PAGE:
I’m not a New Year’s Resolution kinda woman.

I used to be. I can still feel the distant call of the ‘I must lose 100LBs this year,’ but I silence it with another Ferro Roche.

Some years I hear the distant thrum of ‘I should do more exercise,’ or the pull of ‘I’ll swim the channel,’ – even though I haven’t swum in years.

I ignore these calls and grandiose claims.

A self-fulfilling prophecy, New Year’s Resolutions always felt full of self-recrimination – ‘should do better,’ stamped through every unrealistic declaration like my life was needing an upgrade.  We see ourselves as projects that need to be improved, worked on sweated upon, trimmed and cut.

That is not the story I want.

‘We are all stories in the end, just make it a good one,’ to quote the 11th Doctor.

I used to teach self-esteem and confidence classes to young people. I’d get them to draw a giant circle on a piece of paper. The paper was massive, and I loved seeing these teens lying on the floor drawing like they were little kids again.  I’d get them to draw a little version of themselves in the centre of their bubble.

In their circle or bubble, all around that little stick them, I’d get them to write down all the people that made them feel good. Sometimes that was hard, but most could think of people who made them feel important or special.

Then I’d ask them to think of all the things they were good at – it didn’t have to be big things – it could be anything, – playing computer games, making the perfect cup of tea, being a good friend.

And then I’d ask them to write down all the things that made them happy. All the things they liked doing. Anything that made them smile, big or small, – the smell of their favourite dinner, the feel of new socks, playing with the dog, riding their bike.

Nearly always, young people could fill their bubble with all the things that made them happy. All the things that made them strong.

And that’s the thing.

When our bubble is full of all the things that make us happy, its walls are thick, and it is jam-packed. When life throws crap at us, when we are having a rough day or struggling, it is a little easier to navigate when our bubble is full. We are insulated. The crap, like little rubber arrows, simply bounces off our bubble.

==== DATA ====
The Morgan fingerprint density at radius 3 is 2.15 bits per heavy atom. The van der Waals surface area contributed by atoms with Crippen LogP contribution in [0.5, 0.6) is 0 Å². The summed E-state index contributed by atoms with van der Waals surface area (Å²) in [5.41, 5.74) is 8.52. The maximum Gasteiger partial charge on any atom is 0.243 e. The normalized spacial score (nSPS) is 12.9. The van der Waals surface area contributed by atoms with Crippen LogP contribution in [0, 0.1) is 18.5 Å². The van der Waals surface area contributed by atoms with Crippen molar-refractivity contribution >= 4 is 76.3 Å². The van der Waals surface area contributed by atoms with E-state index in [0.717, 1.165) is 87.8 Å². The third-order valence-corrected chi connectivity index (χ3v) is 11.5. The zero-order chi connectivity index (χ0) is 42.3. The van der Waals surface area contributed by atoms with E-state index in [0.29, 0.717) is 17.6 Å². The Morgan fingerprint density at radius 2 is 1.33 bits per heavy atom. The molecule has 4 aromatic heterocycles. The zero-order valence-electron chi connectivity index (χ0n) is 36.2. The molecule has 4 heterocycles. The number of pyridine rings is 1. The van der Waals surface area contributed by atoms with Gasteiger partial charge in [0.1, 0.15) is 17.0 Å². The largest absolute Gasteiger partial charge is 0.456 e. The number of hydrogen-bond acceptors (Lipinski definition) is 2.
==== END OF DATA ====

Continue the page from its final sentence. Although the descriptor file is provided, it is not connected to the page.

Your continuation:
When our bubble feels empty – not that it necessarily is empty – but feels empty. When the sides are deflating and thin it is easier for life’s difficulties to get through, overwhelm us and wear us down.

Life can be difficult. For some of us harder than others. This isn’t about blaming people for struggling. But working with those young people I wanted to show them ways to keep their bubble full, to keep the walls of their bubble taught and tight, filled as it was with all the things that made them happy, as a way to help ride out the harder times.

What would be in your bubble? What makes your heart sing?   What are you good at?  What or who would you like more of? 

Maybe that could be our New Year’s Resolution.

Maybe that’s what New Year’s Resolutions are about –  not big grand gestures, but searching for more that makes you happy. Maybe, instead of diets or plans to do more, or climb Everest by Wednesday, maybe we could focus on filling our bubbles with all the things that bring us joy.

Maybe instead of seeking to reinvent ourselves as something better, as something shinier, something thinner, maybe what we need to do is see that we are already good enough.

Now that would be a story to tell.

6 thoughts on “Starting as we mean to go on.

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